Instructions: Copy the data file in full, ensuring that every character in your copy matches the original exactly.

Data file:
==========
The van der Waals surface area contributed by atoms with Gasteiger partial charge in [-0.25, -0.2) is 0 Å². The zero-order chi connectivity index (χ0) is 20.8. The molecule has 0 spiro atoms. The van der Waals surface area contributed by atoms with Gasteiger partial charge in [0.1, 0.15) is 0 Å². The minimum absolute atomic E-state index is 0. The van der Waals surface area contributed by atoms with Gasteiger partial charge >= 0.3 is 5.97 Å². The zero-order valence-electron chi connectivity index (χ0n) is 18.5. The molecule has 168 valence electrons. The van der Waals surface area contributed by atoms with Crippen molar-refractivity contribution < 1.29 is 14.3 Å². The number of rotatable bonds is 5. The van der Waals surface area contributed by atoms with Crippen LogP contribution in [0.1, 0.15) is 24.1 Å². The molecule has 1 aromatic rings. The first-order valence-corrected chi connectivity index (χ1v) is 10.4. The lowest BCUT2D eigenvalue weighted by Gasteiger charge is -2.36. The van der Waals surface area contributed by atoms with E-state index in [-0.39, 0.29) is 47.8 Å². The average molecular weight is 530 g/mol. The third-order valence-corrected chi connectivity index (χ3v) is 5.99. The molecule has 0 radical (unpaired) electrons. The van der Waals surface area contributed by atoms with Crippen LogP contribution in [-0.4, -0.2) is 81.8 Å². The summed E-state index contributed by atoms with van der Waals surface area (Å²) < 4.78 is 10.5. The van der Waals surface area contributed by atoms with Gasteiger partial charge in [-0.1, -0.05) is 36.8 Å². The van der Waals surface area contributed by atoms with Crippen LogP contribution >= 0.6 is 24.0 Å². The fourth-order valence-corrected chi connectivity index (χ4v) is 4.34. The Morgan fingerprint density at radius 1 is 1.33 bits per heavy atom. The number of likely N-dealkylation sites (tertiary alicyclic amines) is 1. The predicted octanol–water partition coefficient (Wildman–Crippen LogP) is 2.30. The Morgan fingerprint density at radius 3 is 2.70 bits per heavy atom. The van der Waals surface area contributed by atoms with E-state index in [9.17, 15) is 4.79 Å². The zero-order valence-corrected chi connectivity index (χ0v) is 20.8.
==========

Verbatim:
The van der Waals surface area contributed by atoms with Gasteiger partial charge in [-0.25, -0.2) is 0 Å². The zero-order chi connectivity index (χ0) is 20.8. The molecule has 0 spiro atoms. The van der Waals surface area contributed by atoms with Gasteiger partial charge in [0.1, 0.15) is 0 Å². The minimum absolute atomic E-state index is 0. The van der Waals surface area contributed by atoms with Gasteiger partial charge >= 0.3 is 5.97 Å². The zero-order valence-electron chi connectivity index (χ0n) is 18.5. The molecule has 168 valence electrons. The van der Waals surface area contributed by atoms with Crippen molar-refractivity contribution < 1.29 is 14.3 Å². The number of rotatable bonds is 5. The van der Waals surface area contributed by atoms with Crippen LogP contribution in [0.1, 0.15) is 24.1 Å². The molecule has 1 aromatic rings. The first-order valence-corrected chi connectivity index (χ1v) is 10.4. The lowest BCUT2D eigenvalue weighted by Gasteiger charge is -2.36. The van der Waals surface area contributed by atoms with E-state index in [-0.39, 0.29) is 47.8 Å². The average molecular weight is 530 g/mol. The third-order valence-corrected chi connectivity index (χ3v) is 5.99. The molecule has 0 radical (unpaired) electrons. The van der Waals surface area contributed by atoms with Crippen LogP contribution in [-0.4, -0.2) is 81.8 Å². The summed E-state index contributed by atoms with van der Waals surface area (Å²) < 4.78 is 10.5. The van der Waals surface area contributed by atoms with Gasteiger partial charge in [-0.1, -0.05) is 36.8 Å². The van der Waals surface area contributed by atoms with Crippen LogP contribution >= 0.6 is 24.0 Å². The fourth-order valence-corrected chi connectivity index (χ4v) is 4.34. The Morgan fingerprint density at radius 1 is 1.33 bits per heavy atom. The number of likely N-dealkylation sites (tertiary alicyclic amines) is 1. The predicted octanol–water partition coefficient (Wildman–Crippen LogP) is 2.30. The Morgan fingerprint density at radius 3 is 2.70 bits per heavy atom. The van der Waals surface area contributed by atoms with E-state index in [9.17, 15) is 4.79 Å². The zero-order valence-corrected chi connectivity index (χ0v) is 20.8.